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Jan 2002

The Vedantangal bird sanctuary

- by Kireet (Gerard Jak)


Ninety kilometres northwest of Auroville one finds an international community of a different type: The Vedantangal bird sanctuary, a swampy area where over 40,000 birds of different feathers have literally flocked together. But this is not a stable community. The main breeding season is from November till March, the high season is in December and January. After March most birds will have migrated to cooler wetlands in Northern India, though some of them will fly as far as Turkey, Iran or Russia.

The best time to see the birds is shortly after sunrise. So off we set for an early motorbike ride, bravely defying the cold. The sun had just risen, casting a soft orange glow on the still misty landscape. Half an hour later the mist had gone and we enjoyed the fresh green of the paddy fields. Another hour later we stretched our backs and warmed our hands holding cups of sweet hot tea from the local tea stall. Then it was bird watching time.

I had visited Vedantangal before, during a seed-collecting trip outside the season. That was a silent time and I saw only a few birds. Now an almost deafening noise produced by thousands of birds greeted us when we mounted the banks that surround the swamp. There was so much activity going on that it was hard to decide where to look first. We saw cormorants, egrets, storks, ibises, herons, spoonbills, pelicans, grebes and many other birds taking off and landing, nesting in the water-rooted trees, diving for fish or having a brawl with their neighbour. My expectations were far surpassed.

The cormorants are the busiest birds, flying non-stop and making spectacular dives to catch fish. As they are good underwater swimmers, it is difficult to predict where they will pop up next. Once feeding time is over, they perch upright on a stake near the water, drying their outstretched wings. In the past people used to tame them for commercial fishing. Happily, this practice has stopped.

There are also many varieties of herons around. I see the grey heron, the cattle egret, the large and the little egret. The cattle egret, as its name suggest, is a welcome visitor for cows and water buffalos. You see them sitting on their backs, eating their ticks and the insects that fly up from the grass when they move around. The little egret is also found in Auroville, fishing in the ponds and ant-channels around the houses. The white feathers of this bird, in particular the ornamental dorsal plumes called 'aigrettes,' were highly fashionable at one time, which nearly caused the bird's extinction. But the fashion changed, the trade has become illegal and the bird is no longer endangered.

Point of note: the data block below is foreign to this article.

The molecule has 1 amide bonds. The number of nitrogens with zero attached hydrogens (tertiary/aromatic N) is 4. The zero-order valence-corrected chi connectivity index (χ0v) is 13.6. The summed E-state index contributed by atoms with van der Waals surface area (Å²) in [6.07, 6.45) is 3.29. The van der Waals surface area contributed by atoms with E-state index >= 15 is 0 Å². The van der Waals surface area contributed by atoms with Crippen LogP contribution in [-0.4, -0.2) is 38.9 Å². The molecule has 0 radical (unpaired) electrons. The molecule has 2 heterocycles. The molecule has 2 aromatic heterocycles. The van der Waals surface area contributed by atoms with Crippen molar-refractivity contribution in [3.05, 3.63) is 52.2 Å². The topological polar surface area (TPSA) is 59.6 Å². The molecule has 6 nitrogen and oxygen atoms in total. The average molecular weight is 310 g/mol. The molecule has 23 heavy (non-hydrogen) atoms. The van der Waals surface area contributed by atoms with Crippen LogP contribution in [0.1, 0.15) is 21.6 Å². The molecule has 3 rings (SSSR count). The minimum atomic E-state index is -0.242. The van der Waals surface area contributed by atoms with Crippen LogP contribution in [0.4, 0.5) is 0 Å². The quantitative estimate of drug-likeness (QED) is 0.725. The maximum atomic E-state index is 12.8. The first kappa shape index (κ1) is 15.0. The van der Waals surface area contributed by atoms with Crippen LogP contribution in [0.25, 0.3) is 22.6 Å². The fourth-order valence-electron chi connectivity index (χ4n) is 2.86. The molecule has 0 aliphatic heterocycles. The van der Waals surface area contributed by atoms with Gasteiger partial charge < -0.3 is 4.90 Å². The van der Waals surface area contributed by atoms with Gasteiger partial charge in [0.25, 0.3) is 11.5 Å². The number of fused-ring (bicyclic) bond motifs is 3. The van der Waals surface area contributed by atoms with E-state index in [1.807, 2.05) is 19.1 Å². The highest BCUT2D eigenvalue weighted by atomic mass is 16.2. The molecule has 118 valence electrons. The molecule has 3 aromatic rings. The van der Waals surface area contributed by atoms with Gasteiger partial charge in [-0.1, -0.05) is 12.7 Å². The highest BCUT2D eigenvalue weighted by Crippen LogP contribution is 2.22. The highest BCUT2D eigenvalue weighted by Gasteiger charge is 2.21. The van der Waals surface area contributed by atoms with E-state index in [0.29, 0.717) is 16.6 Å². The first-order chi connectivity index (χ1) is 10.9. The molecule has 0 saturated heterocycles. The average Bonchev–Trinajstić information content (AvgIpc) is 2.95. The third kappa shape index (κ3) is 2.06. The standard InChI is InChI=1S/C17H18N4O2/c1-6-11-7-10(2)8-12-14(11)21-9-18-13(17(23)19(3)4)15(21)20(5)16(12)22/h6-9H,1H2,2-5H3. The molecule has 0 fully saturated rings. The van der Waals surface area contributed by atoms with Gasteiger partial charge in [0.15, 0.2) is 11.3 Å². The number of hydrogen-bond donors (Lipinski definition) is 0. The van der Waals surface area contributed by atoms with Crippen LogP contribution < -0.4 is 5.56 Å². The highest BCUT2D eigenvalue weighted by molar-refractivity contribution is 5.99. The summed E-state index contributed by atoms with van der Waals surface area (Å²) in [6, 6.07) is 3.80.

High above we see storks drifting easily on thermals. They have not come to breed, but are here on winter holidays and will eventually return to northern Europe. They give me the impression of being proud birds, looking down condescendingly on the swarms below. A pelican swims by, sifting fish from the water with its large beak, collecting it for the little nestlings in its expandable pouch. Most interesting are the spoonbills, truly the punks of the area with their strangely formed beaks and spiky head feathers. They wade through the swamp continuously, moving their beaks non-stop in the muddy waters, raking up the bottom mud with the tip of the lower mandible, catching small tadpoles, frogs, molluscs, insects and vegetable matter.

That this bird sanctuary still exists has a lot to do with the beneficial effect it has on the surrounding farmlands. Thousands of birds produce a lot of guano, and the water from the swamp is channeled to the paddy fields. This water not only contains a natural fertilizer, but it also dispends with the need to use chemical pesticides. The farmers, who enjoy a rich paddy yield at comparatively low costs, convinced the authorities to declare Vedantangal the protected nature reserve area it is today. Bird lovers cannot thank Mother Nature enough for having created this eco-system where man and bird can live together in harmony.

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